John Rabone And Sons Tape Measure - No. 400

john rabone tape measure 400
Our Rating


Review By: I.Ball

Manufacturer: John Rabone And Sons

Tool Type: Tape Measure

Model No: 400


The John Rabone and Sons tape measure number 400 is an old tape measure housed in a stitched seemed leather case.

The internal measuring tape is made from woven fabric with the measurements marked in increments of inches and feet on the front side and in link measurements on the reverse side. Each inch increment is further broken down into half increments.

The John Rabone And Sons 400 tape measure is fitted with a brass ring pull fixed to the start of the tape. The ring pull also allows the user to potentially hook the pull over something to aid in long distant measuring.

The tape is typically measured with the measurement commencing from the outside of the ring at the end of the tape, i.e. the ring is included in the measurement.

The most common measurements on these tape measures were feet and inches on the top side with links to the reverse side.

The Rabone 400 tape measure also has a brass winding mechanism. The winder neatly clips into a central hole when not in use.

The tape photographed was a 33ft long tape. Other sizes of this tape were manufactured by John Rabone and Sons. The tapes measures which surface most regularly today are 33ft, 66ft, and 100ft with measurements on both sides.

Tape Measure Construction

john rabone tape measure



woven linen

'John Rabone & Sons, Birmingham, England'.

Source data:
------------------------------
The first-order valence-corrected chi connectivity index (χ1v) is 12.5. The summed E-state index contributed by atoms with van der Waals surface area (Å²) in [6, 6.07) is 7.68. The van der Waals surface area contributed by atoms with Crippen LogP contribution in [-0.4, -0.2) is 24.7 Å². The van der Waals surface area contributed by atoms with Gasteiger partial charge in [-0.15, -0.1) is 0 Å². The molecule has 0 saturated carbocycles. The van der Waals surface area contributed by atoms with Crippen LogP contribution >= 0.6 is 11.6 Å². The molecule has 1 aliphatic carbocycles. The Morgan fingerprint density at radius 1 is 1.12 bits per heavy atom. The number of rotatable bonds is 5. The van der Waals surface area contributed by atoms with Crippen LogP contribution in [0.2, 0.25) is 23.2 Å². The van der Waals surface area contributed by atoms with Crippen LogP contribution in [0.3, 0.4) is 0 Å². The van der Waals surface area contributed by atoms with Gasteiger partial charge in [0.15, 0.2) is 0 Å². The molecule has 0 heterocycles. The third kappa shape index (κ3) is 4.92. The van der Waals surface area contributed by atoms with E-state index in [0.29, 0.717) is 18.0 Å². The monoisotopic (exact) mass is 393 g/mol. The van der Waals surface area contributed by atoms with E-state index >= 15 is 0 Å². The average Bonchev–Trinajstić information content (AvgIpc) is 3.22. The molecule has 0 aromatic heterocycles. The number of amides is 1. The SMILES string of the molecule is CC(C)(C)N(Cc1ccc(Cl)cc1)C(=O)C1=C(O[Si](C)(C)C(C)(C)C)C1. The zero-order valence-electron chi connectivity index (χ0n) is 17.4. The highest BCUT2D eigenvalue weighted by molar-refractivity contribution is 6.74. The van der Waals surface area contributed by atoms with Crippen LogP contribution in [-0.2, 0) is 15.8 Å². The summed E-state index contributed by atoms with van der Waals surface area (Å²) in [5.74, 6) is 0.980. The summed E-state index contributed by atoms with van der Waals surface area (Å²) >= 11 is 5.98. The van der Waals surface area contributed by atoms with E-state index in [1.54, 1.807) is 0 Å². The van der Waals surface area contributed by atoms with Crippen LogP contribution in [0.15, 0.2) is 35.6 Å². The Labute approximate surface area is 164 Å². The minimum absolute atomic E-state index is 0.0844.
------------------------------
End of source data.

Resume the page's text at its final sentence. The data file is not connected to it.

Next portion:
[the size] on the brass winder (usually 33ft, 66ft or 100ft).
'Rabone's Metallic Wired Tape'.

Sometimes there are additional marks such as a company name, goverment department or an owners name/mark.

Manufactured Dates


Are There Any Problems / Issues With This Tool?

Due to the age of these tape measures, it is quite common to find the first 6-10 inches of the tape heavily worn with fraying or the numbers barely visible.

It is also fairly common to find the brass pull missing or replaced.

Another less desirable fault which can occur is the winder handle no longer holds shut; it flaps about when held upside down.

The case stitching can sometimes be coming apart at the seams.

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(i) This review/article may give warning(s) / advisory notes / cautions / guidelines given in good faith, any such information should not be solely relied upon and seen as the exhaustive list of warnings / advisory notes / cautions / guidelines. Refer to good safety practices for the safety of you and others. Refer to good practices for the good health of your tool and property.
(ii) The details here are given in good faith, the details are constantly growing and evolving including corrections, there is scope for error and shouldn't be fully relied upon, please confirm any details for yourself by performing additional research from reliable sources.

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